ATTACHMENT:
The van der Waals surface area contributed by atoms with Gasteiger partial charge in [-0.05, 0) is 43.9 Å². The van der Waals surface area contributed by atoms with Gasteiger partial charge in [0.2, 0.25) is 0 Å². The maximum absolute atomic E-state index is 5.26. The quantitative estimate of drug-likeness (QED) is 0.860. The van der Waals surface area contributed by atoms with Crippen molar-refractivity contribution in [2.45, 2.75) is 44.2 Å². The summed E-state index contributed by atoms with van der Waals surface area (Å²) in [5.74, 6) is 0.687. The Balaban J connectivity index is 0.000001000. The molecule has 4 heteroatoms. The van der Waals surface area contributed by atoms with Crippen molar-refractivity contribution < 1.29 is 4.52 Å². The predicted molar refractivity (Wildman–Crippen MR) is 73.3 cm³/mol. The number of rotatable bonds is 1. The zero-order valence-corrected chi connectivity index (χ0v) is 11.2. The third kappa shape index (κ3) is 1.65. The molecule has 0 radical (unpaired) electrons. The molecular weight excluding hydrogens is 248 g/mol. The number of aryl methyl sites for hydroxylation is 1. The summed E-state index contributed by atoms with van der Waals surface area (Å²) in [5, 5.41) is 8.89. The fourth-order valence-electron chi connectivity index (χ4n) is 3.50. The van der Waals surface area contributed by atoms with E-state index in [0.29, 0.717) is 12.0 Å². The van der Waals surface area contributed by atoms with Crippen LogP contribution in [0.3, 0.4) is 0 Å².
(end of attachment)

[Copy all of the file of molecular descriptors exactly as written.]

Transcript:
The van der Waals surface area contributed by atoms with Gasteiger partial charge in [-0.05, 0) is 43.9 Å². The van der Waals surface area contributed by atoms with Gasteiger partial charge in [0.2, 0.25) is 0 Å². The maximum absolute atomic E-state index is 5.26. The quantitative estimate of drug-likeness (QED) is 0.860. The van der Waals surface area contributed by atoms with Crippen molar-refractivity contribution in [2.45, 2.75) is 44.2 Å². The summed E-state index contributed by atoms with van der Waals surface area (Å²) in [5.74, 6) is 0.687. The Balaban J connectivity index is 0.000001000. The molecule has 4 heteroatoms. The van der Waals surface area contributed by atoms with Crippen molar-refractivity contribution < 1.29 is 4.52 Å². The predicted molar refractivity (Wildman–Crippen MR) is 73.3 cm³/mol. The number of rotatable bonds is 1. The zero-order valence-corrected chi connectivity index (χ0v) is 11.2. The third kappa shape index (κ3) is 1.65. The molecule has 0 radical (unpaired) electrons. The molecular weight excluding hydrogens is 248 g/mol. The number of aryl methyl sites for hydroxylation is 1. The summed E-state index contributed by atoms with van der Waals surface area (Å²) in [5, 5.41) is 8.89. The fourth-order valence-electron chi connectivity index (χ4n) is 3.50. The van der Waals surface area contributed by atoms with E-state index in [0.29, 0.717) is 12.0 Å². The van der Waals surface area contributed by atoms with Crippen LogP contribution in [0.3, 0.4) is 0 Å².